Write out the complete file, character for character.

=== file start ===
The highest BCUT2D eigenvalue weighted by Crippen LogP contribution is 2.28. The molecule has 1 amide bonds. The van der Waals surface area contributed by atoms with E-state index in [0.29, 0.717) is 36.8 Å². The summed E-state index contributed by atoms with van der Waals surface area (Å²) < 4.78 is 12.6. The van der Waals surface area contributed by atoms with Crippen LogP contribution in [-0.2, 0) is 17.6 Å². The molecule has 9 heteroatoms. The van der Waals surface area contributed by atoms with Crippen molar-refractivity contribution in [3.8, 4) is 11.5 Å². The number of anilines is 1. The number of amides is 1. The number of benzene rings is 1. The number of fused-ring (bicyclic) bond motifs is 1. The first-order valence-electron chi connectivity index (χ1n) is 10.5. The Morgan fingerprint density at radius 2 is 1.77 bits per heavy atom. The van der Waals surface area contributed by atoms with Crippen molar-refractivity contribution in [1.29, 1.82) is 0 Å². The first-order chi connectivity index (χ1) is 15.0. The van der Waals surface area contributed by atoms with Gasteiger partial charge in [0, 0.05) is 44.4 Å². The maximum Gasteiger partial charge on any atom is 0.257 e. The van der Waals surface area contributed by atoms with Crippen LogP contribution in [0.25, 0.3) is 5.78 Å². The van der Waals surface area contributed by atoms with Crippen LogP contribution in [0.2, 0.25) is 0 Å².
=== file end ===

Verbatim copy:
The highest BCUT2D eigenvalue weighted by Crippen LogP contribution is 2.28. The molecule has 1 amide bonds. The van der Waals surface area contributed by atoms with E-state index in [0.29, 0.717) is 36.8 Å². The summed E-state index contributed by atoms with van der Waals surface area (Å²) < 4.78 is 12.6. The van der Waals surface area contributed by atoms with Crippen LogP contribution in [-0.2, 0) is 17.6 Å². The molecule has 9 heteroatoms. The van der Waals surface area contributed by atoms with Crippen molar-refractivity contribution in [3.8, 4) is 11.5 Å². The number of anilines is 1. The number of amides is 1. The number of benzene rings is 1. The number of fused-ring (bicyclic) bond motifs is 1. The first-order valence-electron chi connectivity index (χ1n) is 10.5. The Morgan fingerprint density at radius 2 is 1.77 bits per heavy atom. The van der Waals surface area contributed by atoms with Crippen molar-refractivity contribution in [1.29, 1.82) is 0 Å². The first-order chi connectivity index (χ1) is 15.0. The van der Waals surface area contributed by atoms with Gasteiger partial charge in [0, 0.05) is 44.4 Å². The maximum Gasteiger partial charge on any atom is 0.257 e. The van der Waals surface area contributed by atoms with Crippen LogP contribution in [0.25, 0.3) is 5.78 Å². The van der Waals surface area contributed by atoms with Crippen LogP contribution in [0.2, 0.25) is 0 Å².